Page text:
Thursday, September 26, 2013


We headed to Normandy Sunday morning, it was rainy and icky outside. So we went to the beach?... I can't say enough about how beautiful it was in that part of France; the coast was amazing and the architecture was beautiful. Truly a place worth visiting. Our first stop was Arromanches beach, looking out over the water you can see the debris that were purposefully sunk to create a harbor for in coming boats. Up the road at our next stop was the remnants of a German battery on the edge of a cliff over looking the shores at Longues-sur-Mer. The guns and their bunkers remain partially intact and one of the best parts about Europe... nothing was roped off. You are free to climb in and around and touch what you please. The kids picked black berries beside a giant concrete Bunker that once housed the Nazi army and their guns. Surrounded by farms of wheat it was both beautiful and sad. Down the road a little farther was the Omaha Beach American war cemetery and museum. We did not know what to expect but the museum is wonderfully done and the cemetery it's self brought both me and Michael to tears. It's hard to explain seeing the mass graveyard of those that died so that we and our children could live freely. All I could think was how many tears were shed by the families of the men laid to rest there. They were all someone's son, brother, friend. It is overwhelming, and it made us feel truly thankful for what they gave, which was everything. The last stop was Pointe Du Hoc. This is where the Germans set up base it was also on a cliff overlooking the English channel with far sweeping views and numerous underground concrete bunkers. We were struck with the shear volume of concrete used to build these well thought out structures and the amount of time it would take to build them in what seems like such a rural part of the country. The bunkers were vast, but the most amazing thing to me was the size of the holes in the ground left by the bombings. The kids enjoyed playing in the bunkers and holes not fully appreciating how it came to be that way. Both me and Michael had great uncles that fought on those beaches and lived, it was a moving revelation to see our own children play on the same beaches where so many men had died, but God gave us the world to enjoy and those men who lost there lives gave that beach and so much more back to the world on June 6th 1944.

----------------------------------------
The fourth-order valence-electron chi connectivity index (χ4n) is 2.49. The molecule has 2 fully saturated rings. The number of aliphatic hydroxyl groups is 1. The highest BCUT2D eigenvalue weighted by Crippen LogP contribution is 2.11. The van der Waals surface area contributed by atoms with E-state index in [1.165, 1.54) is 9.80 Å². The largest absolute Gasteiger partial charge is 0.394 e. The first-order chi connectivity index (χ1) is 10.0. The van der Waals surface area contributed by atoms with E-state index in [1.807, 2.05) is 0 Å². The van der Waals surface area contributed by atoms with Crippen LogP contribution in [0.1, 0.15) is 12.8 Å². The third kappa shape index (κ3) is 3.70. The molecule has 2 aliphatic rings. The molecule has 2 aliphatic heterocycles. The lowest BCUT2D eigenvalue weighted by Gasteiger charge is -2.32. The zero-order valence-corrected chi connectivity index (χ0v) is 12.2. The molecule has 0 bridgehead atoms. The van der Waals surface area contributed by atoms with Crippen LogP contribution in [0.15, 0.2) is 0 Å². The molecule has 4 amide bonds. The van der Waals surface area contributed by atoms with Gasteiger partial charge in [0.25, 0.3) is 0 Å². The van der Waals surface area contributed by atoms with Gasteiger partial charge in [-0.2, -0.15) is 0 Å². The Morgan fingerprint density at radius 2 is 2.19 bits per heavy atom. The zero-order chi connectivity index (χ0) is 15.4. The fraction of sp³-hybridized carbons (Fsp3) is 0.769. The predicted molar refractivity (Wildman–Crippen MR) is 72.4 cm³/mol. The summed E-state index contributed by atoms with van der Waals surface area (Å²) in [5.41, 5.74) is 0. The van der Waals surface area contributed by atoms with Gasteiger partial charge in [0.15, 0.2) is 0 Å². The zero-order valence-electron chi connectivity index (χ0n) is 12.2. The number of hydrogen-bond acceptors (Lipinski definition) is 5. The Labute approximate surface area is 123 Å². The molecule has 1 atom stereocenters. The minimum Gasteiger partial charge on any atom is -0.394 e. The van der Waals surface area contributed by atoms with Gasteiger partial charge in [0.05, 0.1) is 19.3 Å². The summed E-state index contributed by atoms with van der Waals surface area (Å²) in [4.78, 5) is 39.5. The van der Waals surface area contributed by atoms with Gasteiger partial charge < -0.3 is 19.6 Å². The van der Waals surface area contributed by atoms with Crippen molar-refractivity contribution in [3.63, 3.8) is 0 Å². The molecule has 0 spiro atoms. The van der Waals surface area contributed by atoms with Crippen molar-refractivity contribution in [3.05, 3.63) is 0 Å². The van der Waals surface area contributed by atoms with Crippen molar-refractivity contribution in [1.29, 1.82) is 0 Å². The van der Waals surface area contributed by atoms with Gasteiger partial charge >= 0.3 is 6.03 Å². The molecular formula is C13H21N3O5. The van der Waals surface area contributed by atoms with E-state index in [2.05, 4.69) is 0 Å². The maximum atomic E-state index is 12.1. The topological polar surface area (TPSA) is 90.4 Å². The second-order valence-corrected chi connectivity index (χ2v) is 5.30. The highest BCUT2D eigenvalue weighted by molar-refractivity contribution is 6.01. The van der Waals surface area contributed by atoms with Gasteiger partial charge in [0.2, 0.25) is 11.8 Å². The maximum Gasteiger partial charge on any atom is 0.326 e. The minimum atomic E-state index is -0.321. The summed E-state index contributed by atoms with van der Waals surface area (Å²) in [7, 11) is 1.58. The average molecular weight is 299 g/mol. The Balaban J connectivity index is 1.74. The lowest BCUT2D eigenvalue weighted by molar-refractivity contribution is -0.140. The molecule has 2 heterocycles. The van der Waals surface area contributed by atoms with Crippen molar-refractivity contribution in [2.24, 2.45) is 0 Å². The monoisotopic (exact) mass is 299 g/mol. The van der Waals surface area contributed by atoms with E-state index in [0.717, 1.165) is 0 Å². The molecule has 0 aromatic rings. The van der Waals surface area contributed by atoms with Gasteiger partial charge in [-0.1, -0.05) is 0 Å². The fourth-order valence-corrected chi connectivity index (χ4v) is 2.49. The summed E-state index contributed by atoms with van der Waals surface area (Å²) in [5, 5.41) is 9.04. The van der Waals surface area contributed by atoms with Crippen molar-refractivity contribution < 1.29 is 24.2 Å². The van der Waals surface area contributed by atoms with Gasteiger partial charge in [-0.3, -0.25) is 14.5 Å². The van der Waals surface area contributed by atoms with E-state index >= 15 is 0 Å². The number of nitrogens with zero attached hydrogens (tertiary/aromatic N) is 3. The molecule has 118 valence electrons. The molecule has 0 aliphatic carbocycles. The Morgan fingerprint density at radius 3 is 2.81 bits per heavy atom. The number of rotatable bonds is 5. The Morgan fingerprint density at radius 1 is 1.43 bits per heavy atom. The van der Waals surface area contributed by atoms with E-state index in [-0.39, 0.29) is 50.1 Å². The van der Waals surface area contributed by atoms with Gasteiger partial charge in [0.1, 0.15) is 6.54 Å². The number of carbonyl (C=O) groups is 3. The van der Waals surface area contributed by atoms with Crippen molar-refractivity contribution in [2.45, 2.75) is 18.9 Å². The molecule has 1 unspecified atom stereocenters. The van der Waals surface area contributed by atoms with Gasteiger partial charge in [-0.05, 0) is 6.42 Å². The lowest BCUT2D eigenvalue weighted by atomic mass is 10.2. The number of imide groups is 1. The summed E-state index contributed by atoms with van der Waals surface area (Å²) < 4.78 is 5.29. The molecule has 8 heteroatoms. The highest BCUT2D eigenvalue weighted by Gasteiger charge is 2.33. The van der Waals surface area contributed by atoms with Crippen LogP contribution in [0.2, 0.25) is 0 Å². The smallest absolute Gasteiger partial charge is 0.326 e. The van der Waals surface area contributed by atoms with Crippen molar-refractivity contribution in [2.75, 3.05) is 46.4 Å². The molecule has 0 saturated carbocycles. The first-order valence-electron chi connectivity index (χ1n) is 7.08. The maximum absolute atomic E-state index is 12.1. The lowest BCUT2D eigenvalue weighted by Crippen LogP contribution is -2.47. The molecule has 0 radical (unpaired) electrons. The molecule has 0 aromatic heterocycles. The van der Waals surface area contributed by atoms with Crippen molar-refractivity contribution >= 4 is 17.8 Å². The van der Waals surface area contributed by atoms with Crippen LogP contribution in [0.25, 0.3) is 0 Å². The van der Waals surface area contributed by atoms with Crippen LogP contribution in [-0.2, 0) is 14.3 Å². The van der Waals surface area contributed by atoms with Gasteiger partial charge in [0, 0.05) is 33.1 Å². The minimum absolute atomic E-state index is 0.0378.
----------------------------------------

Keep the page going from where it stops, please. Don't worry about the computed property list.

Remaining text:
Remnants of the artificial harbor

Oliver on US Army Truck in a French Village

German Gun 

Michael dropping the kids into a treacherous  underground bunker

Safety First

Giant Bunker overlooking the coast

A snail for good measure 

Wheat fields beside the coast

American Cemetery with 9,387 graves

Omaha Beach

bomb craters

Inside the underground bunker near craters, it was dark inside you could only see with the camera flashs